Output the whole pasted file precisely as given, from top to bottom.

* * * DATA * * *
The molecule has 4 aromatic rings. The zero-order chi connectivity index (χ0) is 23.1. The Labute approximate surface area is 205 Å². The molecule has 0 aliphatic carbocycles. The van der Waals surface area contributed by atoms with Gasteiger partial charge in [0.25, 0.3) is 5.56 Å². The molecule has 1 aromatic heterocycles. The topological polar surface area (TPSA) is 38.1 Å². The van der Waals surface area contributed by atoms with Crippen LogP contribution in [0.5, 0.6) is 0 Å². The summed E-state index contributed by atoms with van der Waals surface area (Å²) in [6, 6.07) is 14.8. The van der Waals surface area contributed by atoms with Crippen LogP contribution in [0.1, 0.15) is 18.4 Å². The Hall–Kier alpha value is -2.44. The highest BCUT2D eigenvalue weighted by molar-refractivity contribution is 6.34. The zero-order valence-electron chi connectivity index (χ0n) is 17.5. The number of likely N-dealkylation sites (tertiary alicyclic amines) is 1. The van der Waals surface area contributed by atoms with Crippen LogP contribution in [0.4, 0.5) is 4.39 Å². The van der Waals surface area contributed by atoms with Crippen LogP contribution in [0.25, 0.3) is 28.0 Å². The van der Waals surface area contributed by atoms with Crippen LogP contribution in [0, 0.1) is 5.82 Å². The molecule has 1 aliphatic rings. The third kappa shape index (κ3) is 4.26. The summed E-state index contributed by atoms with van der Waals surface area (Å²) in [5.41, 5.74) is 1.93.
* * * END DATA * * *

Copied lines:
The molecule has 4 aromatic rings. The zero-order chi connectivity index (χ0) is 23.1. The Labute approximate surface area is 205 Å². The molecule has 0 aliphatic carbocycles. The van der Waals surface area contributed by atoms with Gasteiger partial charge in [0.25, 0.3) is 5.56 Å². The molecule has 1 aromatic heterocycles. The topological polar surface area (TPSA) is 38.1 Å². The van der Waals surface area contributed by atoms with Crippen LogP contribution in [0.5, 0.6) is 0 Å². The summed E-state index contributed by atoms with van der Waals surface area (Å²) in [6, 6.07) is 14.8. The van der Waals surface area contributed by atoms with Crippen LogP contribution in [0.1, 0.15) is 18.4 Å². The Hall–Kier alpha value is -2.44. The highest BCUT2D eigenvalue weighted by molar-refractivity contribution is 6.34. The zero-order valence-electron chi connectivity index (χ0n) is 17.5. The number of likely N-dealkylation sites (tertiary alicyclic amines) is 1. The van der Waals surface area contributed by atoms with Crippen LogP contribution in [0.4, 0.5) is 4.39 Å². The van der Waals surface area contributed by atoms with Crippen LogP contribution in [0.25, 0.3) is 28.0 Å². The van der Waals surface area contributed by atoms with Crippen LogP contribution in [0, 0.1) is 5.82 Å². The molecule has 1 aliphatic rings. The third kappa shape index (κ3) is 4.26. The summed E-state index contributed by atoms with van der Waals surface area (Å²) in [5.41, 5.74) is 1.93.